Northern Cardinals have 2-5, mostly 3-4 eggs in a clutch. The eggs are about an inch long and can be from whitish and pale buffy to pale bluish or pale greenish white, speckled with darker colors.

Generally, the mother bird incubates the eggs alone for 12-13 days. Nestlings are fed by both parents and are ready to leave the nest after about 7-13 days. They become independent around 25-56 days after that.


Current Situation

Northern Cardinals are non-migratory throughout their range in eastern and central North America. They prefer to live in brushy or semi-open habitats, such as forest edges, suburban gardens, thickets, parks, brush, and mesquite.

northern cardinal

© Alan D. Wilson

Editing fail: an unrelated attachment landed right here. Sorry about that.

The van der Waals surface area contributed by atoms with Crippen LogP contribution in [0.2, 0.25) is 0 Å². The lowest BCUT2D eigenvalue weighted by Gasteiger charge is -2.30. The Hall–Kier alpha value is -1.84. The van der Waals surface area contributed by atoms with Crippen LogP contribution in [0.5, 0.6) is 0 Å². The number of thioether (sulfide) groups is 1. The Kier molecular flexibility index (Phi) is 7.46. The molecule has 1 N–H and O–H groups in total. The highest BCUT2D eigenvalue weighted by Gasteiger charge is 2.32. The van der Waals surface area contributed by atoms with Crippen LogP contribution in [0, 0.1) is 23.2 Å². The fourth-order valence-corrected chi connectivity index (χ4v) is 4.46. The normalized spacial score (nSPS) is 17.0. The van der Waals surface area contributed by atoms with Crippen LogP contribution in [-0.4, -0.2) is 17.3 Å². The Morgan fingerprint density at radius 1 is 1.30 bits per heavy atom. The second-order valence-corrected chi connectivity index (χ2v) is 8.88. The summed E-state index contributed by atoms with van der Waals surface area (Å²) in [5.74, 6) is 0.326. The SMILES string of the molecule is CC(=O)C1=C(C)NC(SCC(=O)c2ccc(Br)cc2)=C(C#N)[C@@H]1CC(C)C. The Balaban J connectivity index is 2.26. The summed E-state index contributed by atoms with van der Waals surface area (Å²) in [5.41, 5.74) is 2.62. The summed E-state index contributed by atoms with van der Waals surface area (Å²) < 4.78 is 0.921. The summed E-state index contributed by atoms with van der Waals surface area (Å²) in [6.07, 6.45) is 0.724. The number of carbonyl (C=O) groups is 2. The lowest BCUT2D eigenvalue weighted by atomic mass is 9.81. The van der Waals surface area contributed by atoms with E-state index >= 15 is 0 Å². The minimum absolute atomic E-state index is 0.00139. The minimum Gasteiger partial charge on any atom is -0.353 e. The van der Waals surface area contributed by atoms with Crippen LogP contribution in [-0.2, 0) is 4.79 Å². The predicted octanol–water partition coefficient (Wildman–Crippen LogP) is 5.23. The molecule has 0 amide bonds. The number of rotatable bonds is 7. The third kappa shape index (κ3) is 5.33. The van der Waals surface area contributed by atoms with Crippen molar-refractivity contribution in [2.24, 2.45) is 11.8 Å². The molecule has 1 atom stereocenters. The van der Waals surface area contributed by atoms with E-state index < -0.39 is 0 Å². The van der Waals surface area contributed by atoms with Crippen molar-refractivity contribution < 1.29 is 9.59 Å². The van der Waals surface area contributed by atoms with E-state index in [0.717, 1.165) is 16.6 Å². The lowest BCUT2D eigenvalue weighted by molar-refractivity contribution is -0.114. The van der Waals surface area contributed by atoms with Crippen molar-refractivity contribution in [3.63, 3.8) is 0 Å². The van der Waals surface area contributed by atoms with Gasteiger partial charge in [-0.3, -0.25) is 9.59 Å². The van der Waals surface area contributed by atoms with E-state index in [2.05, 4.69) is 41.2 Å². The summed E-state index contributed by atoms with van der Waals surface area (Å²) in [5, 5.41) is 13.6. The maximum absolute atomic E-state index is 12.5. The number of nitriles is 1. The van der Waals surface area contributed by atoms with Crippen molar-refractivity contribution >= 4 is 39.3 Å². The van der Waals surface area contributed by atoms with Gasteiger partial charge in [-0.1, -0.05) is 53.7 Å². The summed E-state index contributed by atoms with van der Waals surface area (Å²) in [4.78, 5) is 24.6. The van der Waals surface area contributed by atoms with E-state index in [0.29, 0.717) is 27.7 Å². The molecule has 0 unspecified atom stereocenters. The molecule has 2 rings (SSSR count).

This species is listed as of least concern on the IUCN Red List, with their population remaining stable or even increasing.

Humans and Northern Cardinals mutually benefit from each other’s existence. People leave seeds at bird feeders, which helps the birds to survive the winter, whereas the cardinals help disperse plant seeds and to some extent control the insect population.

The average lifespan of a Northern Cardinal is about 3-5 years, with the annual survival rate for adult birds being around 60-65%. They are hunted by cats, various raptors, and squirrels, and their eggs are eaten by snakes, other birds, and squirrels.



  • Northern Cardinal happens to be a state bird for 7 states: Illinois, Indiana, Kentucky, North Carolina, Ohio, Virginia and West Virginia.
  • The Northern Cardinal is an angry bird. Both figuratively and in real life. The males become very aggressive during the breeding season and often attack even their own reflection because they see it as a competition.